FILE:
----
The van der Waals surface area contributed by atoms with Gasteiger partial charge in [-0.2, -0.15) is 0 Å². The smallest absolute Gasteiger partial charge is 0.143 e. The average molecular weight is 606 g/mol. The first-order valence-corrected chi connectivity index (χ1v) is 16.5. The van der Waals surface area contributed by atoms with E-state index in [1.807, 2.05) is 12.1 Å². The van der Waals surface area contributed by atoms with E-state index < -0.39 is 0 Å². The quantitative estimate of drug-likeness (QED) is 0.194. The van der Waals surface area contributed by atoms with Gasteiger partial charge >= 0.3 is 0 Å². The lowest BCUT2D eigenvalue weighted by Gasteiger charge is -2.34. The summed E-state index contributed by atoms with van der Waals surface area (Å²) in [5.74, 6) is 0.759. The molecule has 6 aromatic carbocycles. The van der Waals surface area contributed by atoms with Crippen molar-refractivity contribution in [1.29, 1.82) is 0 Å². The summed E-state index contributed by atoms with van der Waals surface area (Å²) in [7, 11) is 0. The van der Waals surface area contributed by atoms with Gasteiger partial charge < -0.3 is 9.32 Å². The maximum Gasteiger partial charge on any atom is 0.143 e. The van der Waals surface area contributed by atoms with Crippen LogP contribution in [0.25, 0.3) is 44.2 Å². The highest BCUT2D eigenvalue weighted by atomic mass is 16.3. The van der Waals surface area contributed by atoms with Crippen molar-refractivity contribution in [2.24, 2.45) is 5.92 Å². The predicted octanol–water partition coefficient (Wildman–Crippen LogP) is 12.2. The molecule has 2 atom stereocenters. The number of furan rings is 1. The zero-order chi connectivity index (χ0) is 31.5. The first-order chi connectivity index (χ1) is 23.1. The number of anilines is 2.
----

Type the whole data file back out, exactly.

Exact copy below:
The van der Waals surface area contributed by atoms with Gasteiger partial charge in [-0.2, -0.15) is 0 Å². The smallest absolute Gasteiger partial charge is 0.143 e. The average molecular weight is 606 g/mol. The first-order valence-corrected chi connectivity index (χ1v) is 16.5. The van der Waals surface area contributed by atoms with E-state index in [1.807, 2.05) is 12.1 Å². The van der Waals surface area contributed by atoms with E-state index < -0.39 is 0 Å². The quantitative estimate of drug-likeness (QED) is 0.194. The van der Waals surface area contributed by atoms with Gasteiger partial charge >= 0.3 is 0 Å². The lowest BCUT2D eigenvalue weighted by Gasteiger charge is -2.34. The summed E-state index contributed by atoms with van der Waals surface area (Å²) in [5.74, 6) is 0.759. The molecule has 6 aromatic carbocycles. The van der Waals surface area contributed by atoms with Crippen molar-refractivity contribution in [1.29, 1.82) is 0 Å². The summed E-state index contributed by atoms with van der Waals surface area (Å²) in [7, 11) is 0. The van der Waals surface area contributed by atoms with Gasteiger partial charge < -0.3 is 9.32 Å². The maximum Gasteiger partial charge on any atom is 0.143 e. The van der Waals surface area contributed by atoms with Crippen LogP contribution in [0.25, 0.3) is 44.2 Å². The highest BCUT2D eigenvalue weighted by atomic mass is 16.3. The van der Waals surface area contributed by atoms with Crippen molar-refractivity contribution in [2.24, 2.45) is 5.92 Å². The predicted octanol–water partition coefficient (Wildman–Crippen LogP) is 12.2. The molecule has 2 atom stereocenters. The number of furan rings is 1. The zero-order chi connectivity index (χ0) is 31.5. The first-order chi connectivity index (χ1) is 23.1. The number of anilines is 2.